The costs of wind power are falling, not only for turbine cost and performance, but also for operating and maintaining onshore wind farms. In just the last four years, operation and maintenance costs have dropped 38 percent, according to the Bloomberg New Energy Finance Wind Operations and Maintenance Price Index.
The figures are based on average prices for full service operation and maintenance contracts in onshore wind farms between 2008 and 2012. For the report, which appeared in the first issue of the O&M Price Index, Bloomberg analysts examined confidential operation and maintenance contract data from 38 major wind power developers and service providers around the world.
The costs of wind power are falling, not only for turbine cost and performance, but also for operating and maintaining wind farms. Shown here, Siemens service engineers work in a wind turbine's gondola.
Service providers consisted of turbine manufacturers, primarily in Europe and the Americas. The price data included 104 confidential and undisclosed contracts in more than 24 markets. Typical contracts considered in the report included replacement costs of major components -- for example, blades, gearboxes, and generators -- as well as scheduled and unscheduled maintenance work.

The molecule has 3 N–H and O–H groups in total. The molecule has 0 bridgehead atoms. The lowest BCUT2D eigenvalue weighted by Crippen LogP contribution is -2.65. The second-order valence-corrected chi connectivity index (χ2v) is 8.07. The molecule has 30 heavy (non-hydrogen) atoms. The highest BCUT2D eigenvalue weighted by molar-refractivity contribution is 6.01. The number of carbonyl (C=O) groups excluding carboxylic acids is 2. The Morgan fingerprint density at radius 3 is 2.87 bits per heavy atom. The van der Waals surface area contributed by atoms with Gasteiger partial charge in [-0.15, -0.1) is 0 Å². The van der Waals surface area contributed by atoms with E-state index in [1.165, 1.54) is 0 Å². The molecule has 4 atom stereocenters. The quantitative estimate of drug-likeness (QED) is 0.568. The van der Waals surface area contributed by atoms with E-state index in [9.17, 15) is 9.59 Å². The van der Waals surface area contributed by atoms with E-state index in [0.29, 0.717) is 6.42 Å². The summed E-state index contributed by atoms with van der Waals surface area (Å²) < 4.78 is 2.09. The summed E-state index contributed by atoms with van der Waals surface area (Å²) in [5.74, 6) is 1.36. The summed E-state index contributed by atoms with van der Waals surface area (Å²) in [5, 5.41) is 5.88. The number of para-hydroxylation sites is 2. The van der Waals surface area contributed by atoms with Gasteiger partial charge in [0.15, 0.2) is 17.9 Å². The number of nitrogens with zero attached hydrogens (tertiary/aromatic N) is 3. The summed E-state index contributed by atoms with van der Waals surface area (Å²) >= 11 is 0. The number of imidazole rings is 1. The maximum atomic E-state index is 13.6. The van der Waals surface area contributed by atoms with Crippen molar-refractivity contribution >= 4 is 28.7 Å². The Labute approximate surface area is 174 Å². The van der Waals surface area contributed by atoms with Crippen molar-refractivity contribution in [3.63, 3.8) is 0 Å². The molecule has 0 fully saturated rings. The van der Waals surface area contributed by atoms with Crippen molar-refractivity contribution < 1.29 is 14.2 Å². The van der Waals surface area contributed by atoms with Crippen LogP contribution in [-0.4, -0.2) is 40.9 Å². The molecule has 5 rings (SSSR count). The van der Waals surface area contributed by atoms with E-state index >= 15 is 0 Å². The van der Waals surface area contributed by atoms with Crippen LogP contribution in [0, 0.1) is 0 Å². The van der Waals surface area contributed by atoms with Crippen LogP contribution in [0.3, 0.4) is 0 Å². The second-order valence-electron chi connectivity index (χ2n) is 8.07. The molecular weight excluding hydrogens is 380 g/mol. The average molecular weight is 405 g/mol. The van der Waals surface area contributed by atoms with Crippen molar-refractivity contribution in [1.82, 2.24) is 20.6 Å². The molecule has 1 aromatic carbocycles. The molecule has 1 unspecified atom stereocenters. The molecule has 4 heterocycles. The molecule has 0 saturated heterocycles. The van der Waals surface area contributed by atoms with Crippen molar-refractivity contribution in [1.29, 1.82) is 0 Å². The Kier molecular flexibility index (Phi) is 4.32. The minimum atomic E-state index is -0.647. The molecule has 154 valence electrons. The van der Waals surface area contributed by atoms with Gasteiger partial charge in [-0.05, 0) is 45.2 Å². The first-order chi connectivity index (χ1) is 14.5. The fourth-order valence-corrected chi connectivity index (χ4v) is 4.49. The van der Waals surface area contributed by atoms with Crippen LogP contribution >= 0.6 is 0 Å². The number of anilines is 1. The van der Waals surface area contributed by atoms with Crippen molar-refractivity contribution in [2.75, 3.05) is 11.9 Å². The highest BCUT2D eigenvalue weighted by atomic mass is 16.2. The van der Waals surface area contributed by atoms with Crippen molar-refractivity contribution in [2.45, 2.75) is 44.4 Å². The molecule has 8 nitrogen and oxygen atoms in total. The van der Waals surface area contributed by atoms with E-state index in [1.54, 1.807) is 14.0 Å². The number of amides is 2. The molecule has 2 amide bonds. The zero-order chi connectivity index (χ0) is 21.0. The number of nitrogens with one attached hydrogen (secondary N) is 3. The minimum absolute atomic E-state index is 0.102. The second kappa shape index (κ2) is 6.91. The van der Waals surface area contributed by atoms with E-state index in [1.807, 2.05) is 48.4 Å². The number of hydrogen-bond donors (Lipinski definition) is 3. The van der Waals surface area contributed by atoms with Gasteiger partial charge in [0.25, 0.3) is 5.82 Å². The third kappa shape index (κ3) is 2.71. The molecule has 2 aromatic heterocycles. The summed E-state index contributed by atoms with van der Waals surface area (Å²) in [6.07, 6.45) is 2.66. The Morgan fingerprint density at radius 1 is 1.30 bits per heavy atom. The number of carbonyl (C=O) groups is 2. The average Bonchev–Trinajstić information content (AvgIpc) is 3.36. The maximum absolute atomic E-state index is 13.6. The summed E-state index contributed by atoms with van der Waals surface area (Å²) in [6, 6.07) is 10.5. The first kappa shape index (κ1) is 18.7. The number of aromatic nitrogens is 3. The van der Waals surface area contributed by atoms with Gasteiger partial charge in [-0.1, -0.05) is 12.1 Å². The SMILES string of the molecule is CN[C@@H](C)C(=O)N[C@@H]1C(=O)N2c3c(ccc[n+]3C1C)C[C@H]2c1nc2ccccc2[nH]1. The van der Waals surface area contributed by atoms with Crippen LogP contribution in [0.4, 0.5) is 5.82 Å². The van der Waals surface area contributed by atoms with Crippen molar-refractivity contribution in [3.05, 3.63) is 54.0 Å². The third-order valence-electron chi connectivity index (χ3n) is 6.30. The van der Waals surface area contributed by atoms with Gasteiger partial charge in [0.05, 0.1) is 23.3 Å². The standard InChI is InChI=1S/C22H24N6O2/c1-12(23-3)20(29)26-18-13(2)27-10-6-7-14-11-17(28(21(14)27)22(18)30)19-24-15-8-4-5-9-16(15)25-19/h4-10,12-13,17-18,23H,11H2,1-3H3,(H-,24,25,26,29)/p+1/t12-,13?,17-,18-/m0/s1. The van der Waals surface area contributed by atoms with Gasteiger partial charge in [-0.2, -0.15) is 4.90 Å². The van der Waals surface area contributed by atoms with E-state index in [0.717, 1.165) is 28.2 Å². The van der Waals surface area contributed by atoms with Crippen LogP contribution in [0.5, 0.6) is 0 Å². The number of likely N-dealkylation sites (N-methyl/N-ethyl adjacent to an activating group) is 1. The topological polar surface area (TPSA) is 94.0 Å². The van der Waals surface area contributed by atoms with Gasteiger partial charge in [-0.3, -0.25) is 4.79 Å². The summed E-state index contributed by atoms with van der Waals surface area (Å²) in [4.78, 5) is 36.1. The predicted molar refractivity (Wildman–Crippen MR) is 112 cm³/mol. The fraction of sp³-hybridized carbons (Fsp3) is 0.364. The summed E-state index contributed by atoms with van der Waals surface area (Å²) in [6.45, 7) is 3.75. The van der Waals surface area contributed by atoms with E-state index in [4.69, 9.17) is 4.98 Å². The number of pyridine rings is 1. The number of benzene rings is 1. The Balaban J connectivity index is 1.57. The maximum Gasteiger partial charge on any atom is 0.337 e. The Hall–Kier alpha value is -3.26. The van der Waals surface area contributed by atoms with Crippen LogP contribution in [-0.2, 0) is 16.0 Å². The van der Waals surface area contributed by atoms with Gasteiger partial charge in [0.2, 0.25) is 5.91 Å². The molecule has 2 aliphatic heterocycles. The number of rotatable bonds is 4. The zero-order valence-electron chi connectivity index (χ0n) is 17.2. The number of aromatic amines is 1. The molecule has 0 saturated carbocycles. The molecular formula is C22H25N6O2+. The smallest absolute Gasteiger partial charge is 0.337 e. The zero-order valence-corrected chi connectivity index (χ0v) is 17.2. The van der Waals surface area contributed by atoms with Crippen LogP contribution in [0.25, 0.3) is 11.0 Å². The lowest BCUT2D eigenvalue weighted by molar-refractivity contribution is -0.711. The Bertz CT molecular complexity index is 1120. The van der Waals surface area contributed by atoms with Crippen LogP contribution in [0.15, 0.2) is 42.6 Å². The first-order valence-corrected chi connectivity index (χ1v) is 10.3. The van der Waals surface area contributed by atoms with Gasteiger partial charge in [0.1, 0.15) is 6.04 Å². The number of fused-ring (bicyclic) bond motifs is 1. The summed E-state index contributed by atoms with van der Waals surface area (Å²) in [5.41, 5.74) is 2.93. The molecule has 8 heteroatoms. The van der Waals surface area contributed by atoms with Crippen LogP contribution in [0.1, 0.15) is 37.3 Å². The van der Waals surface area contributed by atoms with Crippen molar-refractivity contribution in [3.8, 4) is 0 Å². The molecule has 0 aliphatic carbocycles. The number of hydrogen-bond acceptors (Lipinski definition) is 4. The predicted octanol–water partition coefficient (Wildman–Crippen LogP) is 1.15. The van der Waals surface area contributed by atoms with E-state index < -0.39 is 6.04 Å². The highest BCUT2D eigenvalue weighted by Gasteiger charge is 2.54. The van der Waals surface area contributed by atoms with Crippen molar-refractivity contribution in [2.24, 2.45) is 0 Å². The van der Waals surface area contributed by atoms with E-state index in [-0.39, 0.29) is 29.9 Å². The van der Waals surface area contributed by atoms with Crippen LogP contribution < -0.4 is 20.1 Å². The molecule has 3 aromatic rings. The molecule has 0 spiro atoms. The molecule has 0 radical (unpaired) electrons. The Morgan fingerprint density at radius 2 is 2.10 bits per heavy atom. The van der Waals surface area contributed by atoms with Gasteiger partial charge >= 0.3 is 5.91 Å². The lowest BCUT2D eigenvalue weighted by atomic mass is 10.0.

Compared to the costs of gas-fired and coal-fired generation, the capital costs of wind power have already become more competitive due to better turbine siting and wind farm management, as well as lower cost, more technically advanced turbines, said Michael Liebreich, chief executive of Bloomberg New Energy Finance, in a press release.
Wind project owners and investors are becoming increasingly interested in improving the performance and efficiency of wind assets, since better planning and more efficient management of spare parts can improve output and generators’ margins by cutting unplanned, unexpected downtime.
We've previously reported on remote-controlled climbing robots developed to make wind tower maintenance easier, cheaper, and safer by doing it remotely. Although these have not yet been deployed in anything resembling huge numbers, their use could also bring maintenance costs down even more in the future.